Tether, the firm behind the popular USDT stablecoin, is facing new bank fraud allegations after a Wall Street Journal article suggested that a company executive had signed forged documents to obtain bank accounts.
Although Tether has denied the allegations and called the article “totally inaccurate and misleading,” these allegations are just the latest in a series of criticisms the company has faced in recent years.
WSJ claims that the Tether executive signed false documents.
According to the Wall Street Journal article, a major China-based Tether trader had used fake invoices and contacts to obtain bank accounts after being restricted from the global banking system.
The owner of Tether Holdings Ltd, Stephen Moore, reportedly advised the other party to stop those actions and expressed concerns about the risk of using false documents and concerns about discussing matters in a possible fraud/money laundering case.
However, the fake documents were allegedly signed by Moore, implying that at least one Tether executive is involved in enabling the fraud.
Tether denies the WSJ’s allegations as “totally inaccurate.”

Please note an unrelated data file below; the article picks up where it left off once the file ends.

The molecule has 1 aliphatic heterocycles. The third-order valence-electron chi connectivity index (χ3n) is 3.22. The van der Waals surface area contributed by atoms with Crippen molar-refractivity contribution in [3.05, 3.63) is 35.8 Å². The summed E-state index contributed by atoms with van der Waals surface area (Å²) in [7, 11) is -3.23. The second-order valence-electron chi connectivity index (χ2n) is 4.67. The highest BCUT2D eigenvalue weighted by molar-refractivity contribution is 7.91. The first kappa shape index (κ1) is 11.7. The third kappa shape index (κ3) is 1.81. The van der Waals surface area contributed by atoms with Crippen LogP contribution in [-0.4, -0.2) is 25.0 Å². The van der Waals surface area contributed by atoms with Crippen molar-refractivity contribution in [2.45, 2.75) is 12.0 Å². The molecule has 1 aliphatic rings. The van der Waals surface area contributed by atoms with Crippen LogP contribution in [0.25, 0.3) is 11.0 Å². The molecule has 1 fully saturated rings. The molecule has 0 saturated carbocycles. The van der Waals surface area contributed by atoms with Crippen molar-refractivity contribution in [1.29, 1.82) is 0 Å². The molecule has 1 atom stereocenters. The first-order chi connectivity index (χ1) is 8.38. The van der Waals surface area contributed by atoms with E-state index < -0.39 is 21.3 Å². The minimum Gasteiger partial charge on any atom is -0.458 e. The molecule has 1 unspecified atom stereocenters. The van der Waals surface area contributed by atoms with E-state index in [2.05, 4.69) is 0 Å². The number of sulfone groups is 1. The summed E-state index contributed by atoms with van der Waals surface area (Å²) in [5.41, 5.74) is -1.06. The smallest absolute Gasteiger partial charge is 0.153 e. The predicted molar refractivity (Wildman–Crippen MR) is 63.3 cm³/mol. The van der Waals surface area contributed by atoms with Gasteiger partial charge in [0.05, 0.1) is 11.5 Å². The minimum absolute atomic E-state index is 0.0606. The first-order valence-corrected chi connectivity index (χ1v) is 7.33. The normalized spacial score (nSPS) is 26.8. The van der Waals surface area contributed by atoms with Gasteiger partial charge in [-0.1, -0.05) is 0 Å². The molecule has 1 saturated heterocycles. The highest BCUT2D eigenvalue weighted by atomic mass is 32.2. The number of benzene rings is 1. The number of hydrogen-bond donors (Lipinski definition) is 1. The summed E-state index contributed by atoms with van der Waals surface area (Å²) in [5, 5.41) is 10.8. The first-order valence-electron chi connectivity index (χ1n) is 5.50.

Despite Tether has not addressed the specific claims in the article, the company has denied the allegations in general, and has stated that the article is “totally inaccurate and misleading.” Tether has also highlighted that it works with various enforcement agencies, including the US Department of Justice, and has assured that it will continue to provide its stablecoin services despite “unfair attacks”.
The Wall Street Journal has criticized Tether on many other occasions, including claims in February that a small group of people once controlled a majority of Tether’s shares. Furthermore, last summer, Tether was claimed to be at risk of insolvency and hedge funds were also claimed to have shorted USDT.
The newspaper has also questioned the transparency of the company’s reserves and lending activities. Despite these criticisms, Tether’s USDT token remains the largest stablecoin, with a market capitalization of $71 billion and 24-hour volume of $43 billion.
Tether is once again facing accusations of bank fraud, which has prompted a backlash from the crypto community. Although Tether has denied the allegations, these criticisms are just the latest in a series of questions the company has faced in recent years.
As cryptocurrency adoption continues to grow around the world, it is important that companies in the sector maintain high ethical and transparent standards to earn and maintain the trust of their customers and investors.
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